Posted by Bewer on 02/02/11 11:51 AM
If one does not want to attempt to follow one's own perspective of a constitution, its time to find and move to a different place! (Assuming adulthood). But then almost everywhere is too crowded too bother with the move. The tribes that began living in the arctic, did so for space/survival reasons, and to avoid conflicts with tribes in better climes. There may have been attempts at religious freedom also. It amazes me that anyone actually follows that kooky stuff called religion, but I do not care, if they do not attempt to control me directly or through govt.
Posted by Darby Jie on 02/02/11 11:15 AM
@Mr. R. Bradfield
"I am not sure whether this can be stopped. It is of course possible if the people being manipulated see the process for what it is, but I doubt that everyone will see it that way. So one world government is on our doorstep."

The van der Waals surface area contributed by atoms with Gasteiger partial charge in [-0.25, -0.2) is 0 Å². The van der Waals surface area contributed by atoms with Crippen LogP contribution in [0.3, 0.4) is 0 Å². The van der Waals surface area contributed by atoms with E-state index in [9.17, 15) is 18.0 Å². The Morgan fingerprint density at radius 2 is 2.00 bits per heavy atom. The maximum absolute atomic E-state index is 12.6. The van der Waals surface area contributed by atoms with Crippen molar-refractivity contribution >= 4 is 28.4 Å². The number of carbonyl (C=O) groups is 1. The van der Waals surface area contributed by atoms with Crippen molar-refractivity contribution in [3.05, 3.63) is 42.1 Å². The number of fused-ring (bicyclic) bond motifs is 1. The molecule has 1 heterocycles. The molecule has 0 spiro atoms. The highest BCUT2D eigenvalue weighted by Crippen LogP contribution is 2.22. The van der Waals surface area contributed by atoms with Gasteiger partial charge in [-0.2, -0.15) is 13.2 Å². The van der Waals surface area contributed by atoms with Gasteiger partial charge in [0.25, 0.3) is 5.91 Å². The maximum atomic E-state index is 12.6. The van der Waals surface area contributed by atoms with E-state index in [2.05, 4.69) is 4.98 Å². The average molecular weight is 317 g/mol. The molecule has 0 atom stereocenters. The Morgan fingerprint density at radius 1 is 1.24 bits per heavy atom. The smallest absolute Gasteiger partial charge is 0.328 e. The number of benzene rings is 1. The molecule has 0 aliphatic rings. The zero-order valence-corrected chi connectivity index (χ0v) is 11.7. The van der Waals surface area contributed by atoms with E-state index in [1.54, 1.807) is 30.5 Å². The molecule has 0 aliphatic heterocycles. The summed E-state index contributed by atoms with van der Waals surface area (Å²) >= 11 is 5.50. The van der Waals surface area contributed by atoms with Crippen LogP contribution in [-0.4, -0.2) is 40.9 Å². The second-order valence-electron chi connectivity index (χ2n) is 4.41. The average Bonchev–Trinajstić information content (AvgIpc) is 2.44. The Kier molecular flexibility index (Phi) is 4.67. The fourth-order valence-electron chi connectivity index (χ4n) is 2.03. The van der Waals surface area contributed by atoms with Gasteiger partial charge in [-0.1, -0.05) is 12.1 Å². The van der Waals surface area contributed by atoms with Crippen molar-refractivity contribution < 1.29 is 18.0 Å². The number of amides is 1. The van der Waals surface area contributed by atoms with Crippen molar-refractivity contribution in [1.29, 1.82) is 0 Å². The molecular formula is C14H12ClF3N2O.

If the majority were magically able to see their manipulation, how would that enable "the people" to resist " since it would still be suicidal folly to attempt to overcome an military force armed with the most modern, fearsome technetronic weapons ever conceived in human history. That, in my opinion, is the bottom line: that as always, tyranny is successful because (as Sun Tzu so rightly pointed out) "power flows from the barrel of (he who is holding the) gun.".
As a side note, Yes, liberty is worth risking your life for, but only if there is some chance of succeeding. But to just throw your life away as a patriotic GESTURE " well, that's not a viable path in my opinion. Where this leaves us, I leave up to you good folks....
Posted by Dawgfather on 02/02/11 11:03 AM
@ Robert Bradfield